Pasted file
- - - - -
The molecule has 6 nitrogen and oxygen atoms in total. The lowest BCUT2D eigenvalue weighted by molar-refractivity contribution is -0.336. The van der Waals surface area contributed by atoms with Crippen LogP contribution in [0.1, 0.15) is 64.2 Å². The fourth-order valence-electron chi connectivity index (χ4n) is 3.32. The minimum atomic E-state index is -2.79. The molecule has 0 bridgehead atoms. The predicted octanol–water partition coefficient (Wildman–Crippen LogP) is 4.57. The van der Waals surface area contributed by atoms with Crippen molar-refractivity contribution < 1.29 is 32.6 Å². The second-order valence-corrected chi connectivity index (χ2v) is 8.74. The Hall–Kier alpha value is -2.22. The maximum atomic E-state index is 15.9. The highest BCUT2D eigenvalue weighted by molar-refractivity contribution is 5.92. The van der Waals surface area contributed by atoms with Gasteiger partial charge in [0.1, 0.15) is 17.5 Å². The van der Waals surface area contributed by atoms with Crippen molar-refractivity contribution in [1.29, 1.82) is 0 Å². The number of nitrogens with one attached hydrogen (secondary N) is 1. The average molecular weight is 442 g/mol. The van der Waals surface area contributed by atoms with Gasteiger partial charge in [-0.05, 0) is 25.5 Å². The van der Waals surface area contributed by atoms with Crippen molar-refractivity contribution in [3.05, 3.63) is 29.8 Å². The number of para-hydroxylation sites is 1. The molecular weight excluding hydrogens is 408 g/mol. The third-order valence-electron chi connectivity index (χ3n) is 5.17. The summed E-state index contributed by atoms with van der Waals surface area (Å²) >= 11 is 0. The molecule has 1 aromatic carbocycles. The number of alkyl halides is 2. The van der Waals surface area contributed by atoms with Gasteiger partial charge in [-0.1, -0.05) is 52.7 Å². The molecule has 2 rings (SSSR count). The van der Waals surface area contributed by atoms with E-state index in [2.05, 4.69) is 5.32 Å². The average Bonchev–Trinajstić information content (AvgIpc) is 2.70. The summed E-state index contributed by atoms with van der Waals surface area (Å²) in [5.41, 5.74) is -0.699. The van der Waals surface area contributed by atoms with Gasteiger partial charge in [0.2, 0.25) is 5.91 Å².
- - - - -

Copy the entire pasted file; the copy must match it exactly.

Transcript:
The molecule has 6 nitrogen and oxygen atoms in total. The lowest BCUT2D eigenvalue weighted by molar-refractivity contribution is -0.336. The van der Waals surface area contributed by atoms with Crippen LogP contribution in [0.1, 0.15) is 64.2 Å². The fourth-order valence-electron chi connectivity index (χ4n) is 3.32. The minimum atomic E-state index is -2.79. The molecule has 0 bridgehead atoms. The predicted octanol–water partition coefficient (Wildman–Crippen LogP) is 4.57. The van der Waals surface area contributed by atoms with Crippen molar-refractivity contribution < 1.29 is 32.6 Å². The second-order valence-corrected chi connectivity index (χ2v) is 8.74. The Hall–Kier alpha value is -2.22. The maximum atomic E-state index is 15.9. The highest BCUT2D eigenvalue weighted by molar-refractivity contribution is 5.92. The van der Waals surface area contributed by atoms with Gasteiger partial charge in [0.1, 0.15) is 17.5 Å². The van der Waals surface area contributed by atoms with Crippen molar-refractivity contribution in [1.29, 1.82) is 0 Å². The number of nitrogens with one attached hydrogen (secondary N) is 1. The average molecular weight is 442 g/mol. The van der Waals surface area contributed by atoms with Gasteiger partial charge in [-0.05, 0) is 25.5 Å². The van der Waals surface area contributed by atoms with Crippen molar-refractivity contribution in [3.05, 3.63) is 29.8 Å². The number of para-hydroxylation sites is 1. The molecular weight excluding hydrogens is 408 g/mol. The third-order valence-electron chi connectivity index (χ3n) is 5.17. The summed E-state index contributed by atoms with van der Waals surface area (Å²) >= 11 is 0. The molecule has 1 aromatic carbocycles. The number of alkyl halides is 2. The van der Waals surface area contributed by atoms with Gasteiger partial charge in [-0.1, -0.05) is 52.7 Å². The molecule has 2 rings (SSSR count). The van der Waals surface area contributed by atoms with E-state index in [2.05, 4.69) is 5.32 Å². The average Bonchev–Trinajstić information content (AvgIpc) is 2.70. The summed E-state index contributed by atoms with van der Waals surface area (Å²) in [5.41, 5.74) is -0.699. The van der Waals surface area contributed by atoms with Gasteiger partial charge in [0.2, 0.25) is 5.91 Å².